It is really not a good
practice, why would you want circulating currents eating up
batteries until equilibrium is met?
Ford made the
decision to do it? They had their reasons.
For Me, I would have
never done it. And I worked for Ford Aerospace for a lot of
years. Yep, wonderful Newport Beach, Ca.
I did not to get in on
that decision, they probably would not want my comments!. It
is not the right thing to do?
I guess if it works,
OK? They have sold lots of trucks.
Just buy both
batteries when you change. Hope they are matched? $150 ea.
On 1/15/2018 5:47 PM, Jerry Gaffke via
You're right, it's
not a good idea to blindly parallel a bunch of batteries.
But it can work just fine if they are of the same size and age and
If one has more internal resistance, that just means the other one
will be doing more of the work.
However, if you connect them when not equally charged, one will
charge the other.
In some cases the currents involved while the charge states
equalize are excessive, far beyond
what either battery is rated for. Could easily have an explosion.
Something to keep in mind, especially with Li-Ion batteries or
large lead acid batteries.
Once the batteries in parallel reach the same charge state, there
won't be any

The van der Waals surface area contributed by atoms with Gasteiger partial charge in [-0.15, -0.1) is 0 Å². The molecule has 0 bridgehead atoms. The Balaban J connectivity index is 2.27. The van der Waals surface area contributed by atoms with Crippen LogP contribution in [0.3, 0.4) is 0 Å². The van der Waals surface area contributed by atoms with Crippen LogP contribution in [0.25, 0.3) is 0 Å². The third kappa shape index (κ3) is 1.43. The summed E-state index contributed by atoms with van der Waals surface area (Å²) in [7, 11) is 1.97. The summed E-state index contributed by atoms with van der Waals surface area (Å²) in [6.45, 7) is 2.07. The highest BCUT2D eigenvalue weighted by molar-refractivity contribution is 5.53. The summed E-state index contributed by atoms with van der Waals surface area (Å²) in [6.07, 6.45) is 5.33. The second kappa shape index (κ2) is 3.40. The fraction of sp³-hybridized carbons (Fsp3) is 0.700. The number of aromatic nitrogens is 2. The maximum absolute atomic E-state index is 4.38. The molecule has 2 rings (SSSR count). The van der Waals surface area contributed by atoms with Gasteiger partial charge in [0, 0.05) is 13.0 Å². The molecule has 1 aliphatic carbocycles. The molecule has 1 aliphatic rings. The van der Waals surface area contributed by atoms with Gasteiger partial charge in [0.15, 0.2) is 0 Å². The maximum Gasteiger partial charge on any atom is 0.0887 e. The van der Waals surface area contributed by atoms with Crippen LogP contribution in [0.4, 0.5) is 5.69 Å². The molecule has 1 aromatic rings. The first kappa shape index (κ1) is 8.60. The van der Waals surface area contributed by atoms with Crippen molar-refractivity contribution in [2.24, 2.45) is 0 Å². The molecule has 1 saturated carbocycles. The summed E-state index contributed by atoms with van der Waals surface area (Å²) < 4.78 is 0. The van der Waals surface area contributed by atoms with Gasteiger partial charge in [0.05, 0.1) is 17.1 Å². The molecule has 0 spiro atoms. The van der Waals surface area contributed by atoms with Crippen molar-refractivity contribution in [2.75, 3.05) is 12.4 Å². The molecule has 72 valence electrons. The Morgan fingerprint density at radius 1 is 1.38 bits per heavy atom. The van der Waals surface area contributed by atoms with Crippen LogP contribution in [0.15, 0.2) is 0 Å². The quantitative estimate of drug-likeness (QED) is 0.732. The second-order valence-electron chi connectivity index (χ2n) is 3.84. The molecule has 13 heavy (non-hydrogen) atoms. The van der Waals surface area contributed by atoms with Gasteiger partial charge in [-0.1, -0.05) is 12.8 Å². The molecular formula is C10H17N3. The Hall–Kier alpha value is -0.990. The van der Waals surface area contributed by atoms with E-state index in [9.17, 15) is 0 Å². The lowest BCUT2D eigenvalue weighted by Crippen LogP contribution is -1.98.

currents bouncing around.
I have several of LED headlamps I bought on the web.
Each has two 18650 Li-Ion batteries in parallel, they feed the LED
through a resistor.
I doubt these particular 18650's have any kind of over-current
protection, as the headlamps were quite cheap.
Use them all the time, work great. And keep their charge just
fine when sitting on the shelf.
We're off grid, I started out with used golf cart batteries,
wiring up multiple banks in parallel.
Around 10 KWH worth total, all having different histories and
If anything, any extra internal resistance due to aging would have
helped prevent excessive currents
if I had connected them in parallel without first bothering to
check if the voltages were reasonably close.
On Mon, Jan 15, 2018 at 04:14 pm, Michael Hagen wrote:
You do not want to parallel batteries, difference in
internal resistance will cause one to try to charge another, and
around we go, a circulating current between the batteries that
will run them both down. And we don't even get to use the
Mike Hagen, WA6ISP
10917 Bryant Street
Yucaipa, Ca. 92399
PayPal ID "MotDog@..."